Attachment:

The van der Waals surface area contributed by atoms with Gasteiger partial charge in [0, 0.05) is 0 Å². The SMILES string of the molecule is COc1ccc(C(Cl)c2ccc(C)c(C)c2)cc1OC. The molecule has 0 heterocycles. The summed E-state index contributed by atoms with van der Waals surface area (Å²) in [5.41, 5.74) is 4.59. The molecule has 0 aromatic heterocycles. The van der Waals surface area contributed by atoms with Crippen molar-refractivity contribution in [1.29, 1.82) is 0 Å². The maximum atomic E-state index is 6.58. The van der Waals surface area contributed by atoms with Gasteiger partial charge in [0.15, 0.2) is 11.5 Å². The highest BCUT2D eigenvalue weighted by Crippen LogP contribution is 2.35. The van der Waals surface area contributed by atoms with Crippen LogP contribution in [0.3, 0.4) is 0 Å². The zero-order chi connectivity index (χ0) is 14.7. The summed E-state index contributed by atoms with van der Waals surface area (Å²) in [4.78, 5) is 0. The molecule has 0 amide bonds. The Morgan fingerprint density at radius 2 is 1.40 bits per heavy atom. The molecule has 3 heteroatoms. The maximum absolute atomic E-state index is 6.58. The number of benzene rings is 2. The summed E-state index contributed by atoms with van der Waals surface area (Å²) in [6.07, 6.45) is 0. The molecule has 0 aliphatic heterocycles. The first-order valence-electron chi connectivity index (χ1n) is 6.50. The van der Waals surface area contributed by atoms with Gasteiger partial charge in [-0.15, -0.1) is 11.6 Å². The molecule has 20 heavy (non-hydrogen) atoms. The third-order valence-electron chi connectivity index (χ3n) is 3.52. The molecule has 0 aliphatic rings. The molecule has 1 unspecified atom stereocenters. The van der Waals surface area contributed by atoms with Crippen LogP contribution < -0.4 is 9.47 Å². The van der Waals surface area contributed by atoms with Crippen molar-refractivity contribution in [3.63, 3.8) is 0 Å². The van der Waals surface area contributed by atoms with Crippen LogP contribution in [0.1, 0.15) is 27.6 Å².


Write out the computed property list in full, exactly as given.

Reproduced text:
The van der Waals surface area contributed by atoms with Gasteiger partial charge in [0, 0.05) is 0 Å². The SMILES string of the molecule is COc1ccc(C(Cl)c2ccc(C)c(C)c2)cc1OC. The molecule has 0 heterocycles. The summed E-state index contributed by atoms with van der Waals surface area (Å²) in [5.41, 5.74) is 4.59. The molecule has 0 aromatic heterocycles. The van der Waals surface area contributed by atoms with Crippen molar-refractivity contribution in [1.29, 1.82) is 0 Å². The maximum atomic E-state index is 6.58. The van der Waals surface area contributed by atoms with Gasteiger partial charge in [0.15, 0.2) is 11.5 Å². The highest BCUT2D eigenvalue weighted by Crippen LogP contribution is 2.35. The van der Waals surface area contributed by atoms with Crippen LogP contribution in [0.3, 0.4) is 0 Å². The zero-order chi connectivity index (χ0) is 14.7. The summed E-state index contributed by atoms with van der Waals surface area (Å²) in [4.78, 5) is 0. The molecule has 0 amide bonds. The Morgan fingerprint density at radius 2 is 1.40 bits per heavy atom. The molecule has 3 heteroatoms. The maximum absolute atomic E-state index is 6.58. The number of benzene rings is 2. The summed E-state index contributed by atoms with van der Waals surface area (Å²) in [6.07, 6.45) is 0. The molecule has 0 aliphatic heterocycles. The first-order valence-electron chi connectivity index (χ1n) is 6.50. The van der Waals surface area contributed by atoms with Gasteiger partial charge in [-0.15, -0.1) is 11.6 Å². The molecule has 20 heavy (non-hydrogen) atoms. The third-order valence-electron chi connectivity index (χ3n) is 3.52. The molecule has 0 aliphatic rings. The molecule has 1 unspecified atom stereocenters. The van der Waals surface area contributed by atoms with Crippen LogP contribution < -0.4 is 9.47 Å². The van der Waals surface area contributed by atoms with Crippen molar-refractivity contribution in [3.63, 3.8) is 0 Å². The van der Waals surface area contributed by atoms with Crippen LogP contribution in [0.1, 0.15) is 27.6 Å².